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'Getting Aid Past US Snipers is Impossible'
Published on Saturday, April 17, 2004 by the Guardian/UK
'Getting Aid Past US Snipers is Impossible'
Jo Wilding, 29, is a human rights campaigner and trainee lawyer from Bristol. She and two other foreign nationals have been inside Falluja for the past week, providing medical and humanitarian aid
 

Everybody in Falluja has lost someone. There is not a person here who doesn't have a close friend or relative who has been killed, and a lot of them have lost several. We are hearing that the death toll is around 880 civilians, and that within the first few days 86 children were killed.

People have been under bombardment for the last eight days. A lot of people are trapped in their houses still - despite the ceasefire - without food, without water and terrified to leave. Food and medical aid is now arriving but the problem is getting the aid around the city. A lot of it is delivered to the mosque, but then getting it to the hospitals, past the American snipers, is proving to be impossible.

The main hospital apparently has been destroyed by bombing and the second largest is covered by US snipers - the Iraqis call it sniper alley. So Iraqi people are not able to get to and from the hospitals. I was working from a private clinic that had been turned into a hospital, and there was also one other improvised hospital in a car garage.

Nobody could give us a figure for injuries but there was an enormous stream of people going to this clinic, this makeshift facility. It comes in bursts. There is a lull in fighting and then more people start coming into the clinic. We saw two kids arriving with their grandmother, they had all been wounded by gunfire, they said by American snipers, while they were trying to leave their house to flee to Baghdad.

An elderly woman with a wound to the head was still carrying the white flag she had been holding when she was shot. They were all saying it was American snipers shooting - and we know that the US is using armed marines on rooftops to hold the parts of city they are controlling.

The times I have been shot at - once in an ambulance and once on foot trying to deliver medical supplies - it was US snipers in both cases. It is so unacceptable to stop medical aid getting through. They could have just asked to search us.

We saw mainly bullet wounds for the majority of civilians. Families are getting injured when they try to leave the house, trying to escape for Baghdad. A bullet goes astray or it gets them in their house. Then a lot of people are injured from shelling. They get hit by shrapnel that gets into the house.

Now the people you see on the streets of Falluja are the fighters. Everyone else is staying indoors. We were able to evacuate some women and children from their houses. We were asked to go and pick up some people close to a marine line.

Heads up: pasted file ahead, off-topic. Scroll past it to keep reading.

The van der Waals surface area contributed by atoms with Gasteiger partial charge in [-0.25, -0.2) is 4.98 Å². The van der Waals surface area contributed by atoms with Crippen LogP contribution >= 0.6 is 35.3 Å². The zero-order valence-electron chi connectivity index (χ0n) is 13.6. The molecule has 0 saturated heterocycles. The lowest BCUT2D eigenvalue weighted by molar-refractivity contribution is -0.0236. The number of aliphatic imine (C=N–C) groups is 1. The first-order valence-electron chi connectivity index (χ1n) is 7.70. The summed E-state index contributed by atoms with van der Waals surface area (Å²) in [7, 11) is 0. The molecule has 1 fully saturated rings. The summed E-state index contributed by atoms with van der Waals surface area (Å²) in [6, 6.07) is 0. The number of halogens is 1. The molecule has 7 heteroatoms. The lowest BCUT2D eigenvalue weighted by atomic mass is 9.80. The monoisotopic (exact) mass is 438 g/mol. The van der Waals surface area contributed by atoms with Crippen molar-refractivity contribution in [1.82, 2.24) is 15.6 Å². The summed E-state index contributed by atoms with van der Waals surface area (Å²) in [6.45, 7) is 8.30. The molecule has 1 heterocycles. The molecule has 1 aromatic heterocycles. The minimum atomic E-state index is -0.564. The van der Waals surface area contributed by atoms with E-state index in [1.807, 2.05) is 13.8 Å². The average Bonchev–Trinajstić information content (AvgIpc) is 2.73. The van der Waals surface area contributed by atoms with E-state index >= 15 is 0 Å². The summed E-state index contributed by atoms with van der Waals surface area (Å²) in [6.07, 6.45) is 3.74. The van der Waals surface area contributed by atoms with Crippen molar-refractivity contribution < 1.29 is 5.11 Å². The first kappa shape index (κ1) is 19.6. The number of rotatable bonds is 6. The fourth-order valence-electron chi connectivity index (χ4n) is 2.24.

We went and found an old man lying outside his house. He was unarmed and he was dead, shot in the back. I don't know how long he had been there, but his family were still inside the house, too terrified even to go and get him, even though to leave a body in the street for Muslims is just not possible. They were trapped in the no man's land between the mojahedin line and the marine line.

When the children came out of the house, they were crying and screaming "Baba, Baba" [Daddy, Daddy]. They were so frightened. We got this family out and also other families on the same street, including one where the marines were occupying their roof.

There is this terrible sadness in Falluja but also a strong community feeling. People are making every effort to help evacuate others, to distribute food, to negotiate for a ceasefire. There is a huge number of unqualified volunteers at the clinic.

There is much outrage too, at what the Americans have done. One of the doctors said to us he was happy when Saddam was got rid of, but then everything that had gone on since was worse.

Both sides have been firing, despite the ceasefire. On Wednesday night some mojahedin were trying to shoot down a drone plane. There are young children involved in the fighting. I saw boys, about 11 years old, masked up and holding AK-47s.

There is nowhere in Falluja that is safe . The only place people can go is Baghdad. At the checkpoint leaving Falluja towards Baghdad, women and children have been trying to leave, but in cars driven by men (women don't drive here) so they weren't allowed out. They are not letting men aged 14 to 45 - of "fighting age" - leave the city.

We negotiated so that one male driver was allowed per car through the checkpoint. But people fear that once a large proportion of women and children leave, the Americans will destroy the city.

· Jo Wilding was talking to Rachel Shabi

© Guardian Newspapers Limited 2004

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